It hurts! Embassy Bombings LO18906

Mnr AM de Lange (
Thu, 20 Aug 1998 16:18:06 GMT+2

Replying to LO18881 --

Dear Organlearners,

Ben Compton <> writes:

> Your message, and those that have followed, have made it clear that I was
> indifferent to the atrocity.

Hi Ben,

Maybe it is the case, maybe not.

In irreversible thermodyamics a careful distiction is made with
respect to the boundary of a system. A system can be isolated, closed
or open. The two extreme or limiting cases are isolated and open.
Closed means "partially open" which is the same as "partically
isolated". All living organisms are CLOSED systems, neither isolated
systems, nor open systems. Thus they have orifices to control
creafully what goes in and what goes out. System thinkers often say
that living organisms are open systems. If this were the case, how
come all the blood stays in your body? Why do you have a mouth and an

Here in South Africa many people have stopped looking TV or reading
newspapers because of the violence (quantitatively and qualitatively)
reported in it, especially They also can give a clear reason for
doing so. They shut off these destructions (negativities) in order to
maintain their spiritual health. They are not desensitized, but the
choose willfully not to "eat" the stuff anymore until they
regurtitate from it. i.e becoming violent themselves. Are they wrong?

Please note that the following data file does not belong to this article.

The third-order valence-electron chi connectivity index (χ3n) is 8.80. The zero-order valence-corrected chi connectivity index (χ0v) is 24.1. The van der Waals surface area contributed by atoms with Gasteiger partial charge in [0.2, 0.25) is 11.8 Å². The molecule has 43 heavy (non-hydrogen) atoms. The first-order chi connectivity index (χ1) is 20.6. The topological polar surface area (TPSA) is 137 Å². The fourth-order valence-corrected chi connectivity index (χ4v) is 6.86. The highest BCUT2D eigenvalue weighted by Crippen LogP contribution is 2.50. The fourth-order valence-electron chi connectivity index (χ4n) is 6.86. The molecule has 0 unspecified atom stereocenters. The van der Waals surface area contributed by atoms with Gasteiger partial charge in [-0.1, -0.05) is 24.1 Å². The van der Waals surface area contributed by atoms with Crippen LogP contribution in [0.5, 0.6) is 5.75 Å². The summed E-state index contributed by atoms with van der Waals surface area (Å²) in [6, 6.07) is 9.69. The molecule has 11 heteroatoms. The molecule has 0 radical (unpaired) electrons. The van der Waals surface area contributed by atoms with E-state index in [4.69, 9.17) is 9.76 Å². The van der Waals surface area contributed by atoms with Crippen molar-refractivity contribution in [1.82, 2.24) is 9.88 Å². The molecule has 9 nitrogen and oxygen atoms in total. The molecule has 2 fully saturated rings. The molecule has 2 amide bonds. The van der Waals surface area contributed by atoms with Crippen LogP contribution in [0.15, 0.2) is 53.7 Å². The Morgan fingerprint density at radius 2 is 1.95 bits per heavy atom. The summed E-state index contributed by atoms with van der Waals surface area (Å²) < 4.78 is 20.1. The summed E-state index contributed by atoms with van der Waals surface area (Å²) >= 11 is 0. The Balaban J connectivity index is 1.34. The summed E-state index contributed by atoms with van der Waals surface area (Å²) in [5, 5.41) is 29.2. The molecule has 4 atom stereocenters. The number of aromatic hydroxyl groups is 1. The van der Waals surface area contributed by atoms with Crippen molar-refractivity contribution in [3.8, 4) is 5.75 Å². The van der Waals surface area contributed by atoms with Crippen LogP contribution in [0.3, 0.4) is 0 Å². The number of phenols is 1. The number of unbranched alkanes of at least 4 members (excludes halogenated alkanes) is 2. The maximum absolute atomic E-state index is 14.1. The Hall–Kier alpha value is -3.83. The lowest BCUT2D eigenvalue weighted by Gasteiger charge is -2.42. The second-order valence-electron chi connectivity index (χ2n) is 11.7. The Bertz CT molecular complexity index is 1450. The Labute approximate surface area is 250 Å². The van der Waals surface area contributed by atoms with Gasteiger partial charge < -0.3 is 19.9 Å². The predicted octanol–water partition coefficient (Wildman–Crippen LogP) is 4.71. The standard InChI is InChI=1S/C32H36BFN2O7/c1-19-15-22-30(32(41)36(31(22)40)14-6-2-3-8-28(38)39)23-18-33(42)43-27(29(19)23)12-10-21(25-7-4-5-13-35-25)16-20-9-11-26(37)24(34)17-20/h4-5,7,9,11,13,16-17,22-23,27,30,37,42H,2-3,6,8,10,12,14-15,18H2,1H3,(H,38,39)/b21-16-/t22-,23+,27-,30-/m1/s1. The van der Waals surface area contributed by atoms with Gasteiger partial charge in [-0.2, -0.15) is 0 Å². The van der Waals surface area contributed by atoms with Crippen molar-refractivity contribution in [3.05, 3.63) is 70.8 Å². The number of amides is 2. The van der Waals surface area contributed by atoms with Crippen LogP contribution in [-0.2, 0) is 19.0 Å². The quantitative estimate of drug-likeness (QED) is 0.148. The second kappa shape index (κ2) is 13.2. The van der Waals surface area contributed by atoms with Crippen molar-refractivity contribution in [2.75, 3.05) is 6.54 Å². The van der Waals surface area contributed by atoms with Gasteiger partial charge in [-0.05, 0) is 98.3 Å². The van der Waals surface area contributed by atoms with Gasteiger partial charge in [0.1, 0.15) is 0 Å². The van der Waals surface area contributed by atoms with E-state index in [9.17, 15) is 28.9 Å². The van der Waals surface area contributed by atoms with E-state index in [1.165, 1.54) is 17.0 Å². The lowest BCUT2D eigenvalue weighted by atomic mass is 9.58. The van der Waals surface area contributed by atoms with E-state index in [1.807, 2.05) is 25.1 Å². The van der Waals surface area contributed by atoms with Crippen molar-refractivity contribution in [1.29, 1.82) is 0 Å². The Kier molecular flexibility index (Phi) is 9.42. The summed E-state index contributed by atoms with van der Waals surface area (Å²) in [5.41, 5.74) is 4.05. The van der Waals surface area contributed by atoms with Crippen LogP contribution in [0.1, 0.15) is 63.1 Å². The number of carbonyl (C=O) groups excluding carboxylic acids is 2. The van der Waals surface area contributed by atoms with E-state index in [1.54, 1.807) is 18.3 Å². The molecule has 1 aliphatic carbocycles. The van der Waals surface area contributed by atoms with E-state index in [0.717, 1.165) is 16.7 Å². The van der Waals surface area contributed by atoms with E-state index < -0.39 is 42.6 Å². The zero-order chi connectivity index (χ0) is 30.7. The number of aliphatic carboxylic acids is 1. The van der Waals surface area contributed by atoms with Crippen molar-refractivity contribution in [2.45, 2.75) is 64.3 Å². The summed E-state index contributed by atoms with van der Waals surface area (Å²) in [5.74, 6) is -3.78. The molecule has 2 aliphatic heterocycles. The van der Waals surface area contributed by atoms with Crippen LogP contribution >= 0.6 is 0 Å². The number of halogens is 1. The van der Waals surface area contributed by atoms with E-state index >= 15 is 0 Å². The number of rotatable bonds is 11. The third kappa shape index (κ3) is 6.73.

No, they carefully control what comes in and what goes out. Ben, is
it not the same in your case?

> I think of life in organizations, and how people respond to pretty
> significant events without even batting an eye. And then we sit and wonder
> why our organizations die so young?

Ben, thank you for your most interesting examples to illustrate the

To control its valves (gates) between subsystems or between the
system and its boundary, the system has to have sensors. Our mental
system also have subsystems with gates between them. Each such a gate
can only function when it has a sensor. In my opnion the collective
action of all these sensors is what I experience as consciousness.

By letting new subsystems with their gates and sensors emerge in my
mind, my consciousness is transormed step by step. Things for which I
did not bat an eye twenty years ago, now become the centre of my

But I want to rush to your next comments which I quote:

> As I've come to see my mistakes as a parent, I have become the family
> questioner not the family teacher. I'm full of questions. "Why did you do
> that?" which the children hate, because I'm asking them to think about
> their actions. "How do you think that made the other person feel?" Or
> "How would you like it if someone treated you that way?" And when they
> come and ask for my advice my first question is "What do you think you
> should do?" Once they answer I ask, "Why do you think that is the right
> thing for you to do?"
> This simply change has transformed the emotional and intellectual
> atmosphere at home. At first the children were pouty; they preferred to
> have me use "hurt" to control them because it justified them in doing the
> same with their friends. But when I stopped doing that and began asking
> questions, they became accountable for their actions, while at the same
> time becoming more conscious of what they were trying to achieve and why
> the attainment of what they wanted was important. They'd literally stand
> in front of me and cry, "Daddy, tell us what to do!" And I'd smile and say